JACOB MANZ, one of the self-made men of Chicago, and prominent among its Swiss-American citizens, is an excellent representative of the benefits of a Republican Government. He was born October 1, 1837, in Marthalen, in the canton of Zurich, Switzerland, in which his grandparents and parents, Jacob and Elizabeth (Keller) Manz, were also born.
Jacob Manz, Sr., was a stone-cutter in early life, and became an architect and superintendent, which indicates that he made the best use of his faculties and opportunities. Having heard much of the wonderful republic beyond the seas, he came to America in 1853, to ascertain for himself if it afforded better opportunities for an ambitious man than his native land. He spent six months at Lima, Ohio, and came to Chicago in the spring of 1854. He soon decided to remain here, and wrote to his wife to dispose of their property in Switzerland and follow him, with the children. On account of the youth of some of the latter, whose studies were not yet completed, as well as the difficulty of disposing of the property to advantage, the move was postponed until death prevented the meeting again on earth of husband and wife. The latter died in 1860, at the age of fifty-eight years. Mr. Manz did some building in Chicago, but was forced in a short time to give up business by the failure of his sense of hearing. His latter years were occupied in carving marble monuments, and he died in 1886, aged eighty-four years, leaving two sons and two daughters. Marguerite, the eldest, is the wife of Ulrich Liechty, residing at Polk City, Iowa. Elizabeth, Mrs. Toggenburger, is living at Bluffton, Ohio, near which place the younger son, William, also resides.
Jacob Manz, the elder son and third mature child of his parents, grew up in his native village, attending the public schools until his thirteenth year. He was then apprenticed to a firm of wood-engravers in Schafthausen, with whom he remained until sixteen years old. Through the dissolution of partnership of his employers, he was unable to finish the prescribed term of his apprenticeship, but his natural ability and industry had already made him a skillful engraver. He immediately set out for America, crossing the ocean on a sailing-vessel, and arriving in Chicago in the middle of July, 1855. He soon found employment with S. D. Childs & Company, with whom he continued six years, and was next for five years in the employ of W. D. Baker, a well-known Chicago engraver. His long terms in these connections are sufficient indication of his faithfulness and skill. After a short period with Bond & Chandler, Mr. Manz formed a partnership with another engraver and went into business for himself, late in 1866.
The firm was known as Maas & Manz, and was first located at the corner of Clark and Washington Streets, and was two years later moved to Dearborn and Madison. While here, Mr. Manz became the sole proprietor of the business, by purchasing the interest of his partner, and was a very heavy loser in the great fire of 1871, realizing almost nothing of insurance. He had faith, however, in himself and the city, and very soon opened a shop on West Madison Street, near Union, whence he shortly removed to Clinton and Lake Streets. He subsequently occupied locations on LaSalle, Madison and Dearborn Streets, and is now established at Nos. 183 to 187 Monroe Street. The business, in the mean time, has kept pace with the growth of the city and the improvements in the art of engraving. It is now conducted by an incorporated company, known as J. Manz & Company, of which Mr. Manz is President, F. D. Montgomery Vice-President, and Alfred Bersbach Secretary and Treasurer. Every process of engraving adaptable to the printing-press is carried on, and about one hundred people are employed in the establishment.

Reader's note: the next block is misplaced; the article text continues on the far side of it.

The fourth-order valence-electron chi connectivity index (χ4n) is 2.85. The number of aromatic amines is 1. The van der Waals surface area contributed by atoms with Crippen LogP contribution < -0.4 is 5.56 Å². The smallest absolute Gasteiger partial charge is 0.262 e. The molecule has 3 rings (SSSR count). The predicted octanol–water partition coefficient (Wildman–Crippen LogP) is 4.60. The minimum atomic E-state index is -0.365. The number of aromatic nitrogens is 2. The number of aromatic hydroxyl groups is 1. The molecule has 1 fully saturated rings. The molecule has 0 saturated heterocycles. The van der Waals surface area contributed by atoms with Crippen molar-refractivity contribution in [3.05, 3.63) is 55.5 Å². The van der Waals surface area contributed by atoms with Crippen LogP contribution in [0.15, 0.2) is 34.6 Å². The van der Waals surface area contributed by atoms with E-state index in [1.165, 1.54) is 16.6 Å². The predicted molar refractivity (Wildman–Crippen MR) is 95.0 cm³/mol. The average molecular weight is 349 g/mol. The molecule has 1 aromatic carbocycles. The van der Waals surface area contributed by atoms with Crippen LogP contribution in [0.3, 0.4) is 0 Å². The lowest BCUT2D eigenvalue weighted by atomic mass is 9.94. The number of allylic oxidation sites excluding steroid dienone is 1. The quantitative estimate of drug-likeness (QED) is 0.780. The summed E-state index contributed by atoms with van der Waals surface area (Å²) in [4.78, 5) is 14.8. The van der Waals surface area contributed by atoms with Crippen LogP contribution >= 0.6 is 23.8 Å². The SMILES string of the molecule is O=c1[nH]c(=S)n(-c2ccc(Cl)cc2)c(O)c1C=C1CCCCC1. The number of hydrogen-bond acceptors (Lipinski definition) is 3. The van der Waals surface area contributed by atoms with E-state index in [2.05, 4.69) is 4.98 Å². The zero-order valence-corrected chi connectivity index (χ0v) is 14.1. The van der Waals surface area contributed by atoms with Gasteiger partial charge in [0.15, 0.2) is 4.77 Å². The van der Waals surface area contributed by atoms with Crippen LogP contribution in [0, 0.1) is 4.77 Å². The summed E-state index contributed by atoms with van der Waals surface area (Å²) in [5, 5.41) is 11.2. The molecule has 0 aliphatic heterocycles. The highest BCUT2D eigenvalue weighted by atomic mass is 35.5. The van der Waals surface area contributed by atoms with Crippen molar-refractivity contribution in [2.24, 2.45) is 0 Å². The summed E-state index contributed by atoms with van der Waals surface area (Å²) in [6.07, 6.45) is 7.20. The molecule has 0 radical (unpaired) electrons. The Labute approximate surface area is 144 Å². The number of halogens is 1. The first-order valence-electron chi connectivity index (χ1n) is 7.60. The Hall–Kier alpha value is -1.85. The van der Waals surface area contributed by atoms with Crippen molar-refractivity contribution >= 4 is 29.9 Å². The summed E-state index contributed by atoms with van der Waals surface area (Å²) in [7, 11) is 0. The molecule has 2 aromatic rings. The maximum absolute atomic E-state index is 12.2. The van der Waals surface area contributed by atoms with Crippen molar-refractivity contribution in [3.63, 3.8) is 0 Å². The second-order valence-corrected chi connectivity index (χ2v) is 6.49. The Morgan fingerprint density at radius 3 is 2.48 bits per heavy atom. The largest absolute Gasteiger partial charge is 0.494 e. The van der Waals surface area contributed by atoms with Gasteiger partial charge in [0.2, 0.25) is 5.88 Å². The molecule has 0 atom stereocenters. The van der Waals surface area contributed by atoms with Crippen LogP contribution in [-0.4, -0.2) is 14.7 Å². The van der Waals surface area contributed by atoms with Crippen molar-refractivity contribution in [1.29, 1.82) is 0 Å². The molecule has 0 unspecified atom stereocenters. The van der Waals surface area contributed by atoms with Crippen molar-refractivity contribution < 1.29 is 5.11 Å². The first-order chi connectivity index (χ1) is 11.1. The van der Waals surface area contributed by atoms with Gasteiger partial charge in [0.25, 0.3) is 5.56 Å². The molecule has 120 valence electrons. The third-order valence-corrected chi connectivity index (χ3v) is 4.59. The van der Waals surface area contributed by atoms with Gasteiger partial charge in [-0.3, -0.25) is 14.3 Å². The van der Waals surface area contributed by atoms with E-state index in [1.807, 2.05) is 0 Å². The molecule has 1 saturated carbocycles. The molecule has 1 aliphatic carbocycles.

The genial and benevolent character of Mr. Manz has naturally led to participation in the work of many social and charitable organizations. He is a member of the Sons of Hermann, Schweizer Maennerchor, Swiss Benevolent Society, Germania Lodge, Ancient Free and Accepted Masons, and Gauntlet Lodge, Knights of Pythias, also of the Royal League and National Union. In religious faith, he adheres to the Swiss Reformed Church, and has been a Democrat in political preference since 1876. His only visit to the home of his childhood was made in the summer of 1894, when he made a tour of interesting localities in Europe.
Mr. Manz has been twice married. January 6, 1859, he wedded Miss Carolina Knoepfli, who died September 7, 1866. She was a native of Ossingen, Switzerland. Two of her children are living, namely: Caroline and William Manz. November 24, 1867, Mr. Manz married Johanna Hesse, who was born in Crivitz, Mecklenburg, Germany. Her children are Ida, Paul, Adolph and Helena Manz.
Submitted by Sherri Hessick on January 12, 2002
DISCLAIMER: The submitter is not related to the subject of this biography nor is she related to anyone mentioned in the biography.